How to Overcome the Fear of Public Speaking (A Step-by-Step Guide)

You’re standing behind the curtain, just about to make your way on stage to face the many faces half-shrouded in darkness in front of you. As you move towards the spotlight, your body starts to feel heavier with each step. A familiar thump echoes throughout your body – your heartbeat has gone off the charts.

Don’t worry, you’re not the only one with glossophobia(also known as speech anxiety or the fear of speaking to large crowds). Sometimes, the anxiety happens long before you even stand on stage.

Your body’s defence mechanism responds by causing a part of your brain to release adrenaline into your blood – the same chemical that gets released as if you were being chased by a lion.

Here’s a step-by-step guide to help you overcome your fear of public speaking:

1. Prepare yourself mentally and physically

According to experts, we’re built to display anxiety and to recognize it in others. If your body and mind are anxious, your audience will notice. Hence, it’s important to prepare yourself before the big show so that you arrive on stage confident, collected and ready.

“Your outside world is a reflection of your inside world. What goes on in the inside, shows on the outside.” – Bob Proctor

Exercising lightly before a presentation helps get your blood circulating and sends oxygen to the brain. Mental exercises, on the other hand, can help calm the mind and nerves. Here are some useful ways to calm your racing heart when you start to feel the butterflies in your stomach:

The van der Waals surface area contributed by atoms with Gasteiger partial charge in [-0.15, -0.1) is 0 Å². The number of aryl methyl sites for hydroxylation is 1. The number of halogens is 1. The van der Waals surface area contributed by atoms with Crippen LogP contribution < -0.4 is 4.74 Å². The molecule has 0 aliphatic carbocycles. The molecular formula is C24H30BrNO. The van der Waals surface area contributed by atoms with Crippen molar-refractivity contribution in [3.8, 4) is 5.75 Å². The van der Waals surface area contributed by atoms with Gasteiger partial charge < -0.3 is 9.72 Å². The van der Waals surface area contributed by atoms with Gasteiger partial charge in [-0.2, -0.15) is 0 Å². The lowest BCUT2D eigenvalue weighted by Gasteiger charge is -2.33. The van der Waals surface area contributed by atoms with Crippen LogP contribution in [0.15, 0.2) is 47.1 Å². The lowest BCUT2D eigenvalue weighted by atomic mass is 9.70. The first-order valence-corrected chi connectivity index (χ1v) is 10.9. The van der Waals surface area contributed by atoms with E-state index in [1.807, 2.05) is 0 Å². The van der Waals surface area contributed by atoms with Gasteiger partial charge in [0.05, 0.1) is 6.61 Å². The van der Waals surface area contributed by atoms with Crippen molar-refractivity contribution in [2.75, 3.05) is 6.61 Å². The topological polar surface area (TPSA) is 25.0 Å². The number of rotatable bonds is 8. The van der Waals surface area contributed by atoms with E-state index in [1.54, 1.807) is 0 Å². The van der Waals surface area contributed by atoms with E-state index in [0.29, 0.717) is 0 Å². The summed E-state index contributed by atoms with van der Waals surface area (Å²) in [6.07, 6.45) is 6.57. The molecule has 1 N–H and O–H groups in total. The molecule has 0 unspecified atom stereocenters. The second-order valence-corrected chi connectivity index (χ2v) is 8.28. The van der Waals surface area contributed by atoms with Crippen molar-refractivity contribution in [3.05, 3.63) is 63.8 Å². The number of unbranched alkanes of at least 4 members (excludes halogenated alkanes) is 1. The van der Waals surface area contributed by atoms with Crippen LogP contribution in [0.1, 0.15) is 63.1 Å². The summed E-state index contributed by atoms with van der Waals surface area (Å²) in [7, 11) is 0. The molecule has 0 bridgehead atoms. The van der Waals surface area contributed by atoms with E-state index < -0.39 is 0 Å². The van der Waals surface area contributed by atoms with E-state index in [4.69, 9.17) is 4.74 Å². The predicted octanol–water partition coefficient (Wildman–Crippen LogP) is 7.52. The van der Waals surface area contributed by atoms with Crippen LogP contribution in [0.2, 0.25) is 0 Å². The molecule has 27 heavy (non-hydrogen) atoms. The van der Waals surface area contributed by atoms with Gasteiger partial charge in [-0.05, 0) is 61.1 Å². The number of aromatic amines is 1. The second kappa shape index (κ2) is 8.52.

Warming up

If you’re nervous, chances are your body will feel the same way. Your body gets tense, your muscles feel tight or you’re breaking in cold sweat. The audience will notice you are nervous.

If you observe that this is exactly what is happening to you minutes before a speech, do a couple of stretches to loosen and relax your body. It’s better to warm up before every speech as it helps to increase the functional potential of the body as a whole. Not only that, it increases muscle efficiency, improves reaction time and your movements.

Here are some exercises to loosen up your body before show time:

Advertising

  1. Neck and shoulder rolls – This helps relieve upper body muscle tension and pressure as the rolls focus on rotating the head and shoulders, loosening the muscle. Stress and anxiety can make us rigid within this area which can make you feel agitated, especially when standing.
  2. Arm stretches – We often use this part of our muscles during a speech or presentation through our hand gestures and movements. Stretching these muscles can reduce arm fatigue, loosen you up and improve your body language range.
  3. Waist twists – Place your hands on your hips and rotate your waist in a circular motion. This exercise focuses on loosening the abdominal and lower back regions which is essential as it can cause discomfort and pain, further amplifying any anxieties you may experience.

Stay hydrated

Ever felt parched seconds before speaking? And then coming up on stage sounding raspy and scratchy in front of the audience? This happens because the adrenaline from stage fright causes your mouth to feel dried out.

To prevent all that, it’s essential we stay adequately hydrated before a speech. A sip of water will do the trick. However, do drink in moderation so that you won’t need to go to the bathroom constantly.

Try to avoid sugary beverages and caffeine, since it’s a diuretic – meaning you’ll feel thirstier. It will also amplify your anxiety which prevents you from speaking smoothly.

Meditate

Meditation is well-known as a powerful tool to calm the mind. ABC’s Dan Harris, co-anchor of Nightline and Good Morning America weekend and author of the book titled10% Happier , recommends that meditation can help individuals to feel significantly calmer, faster.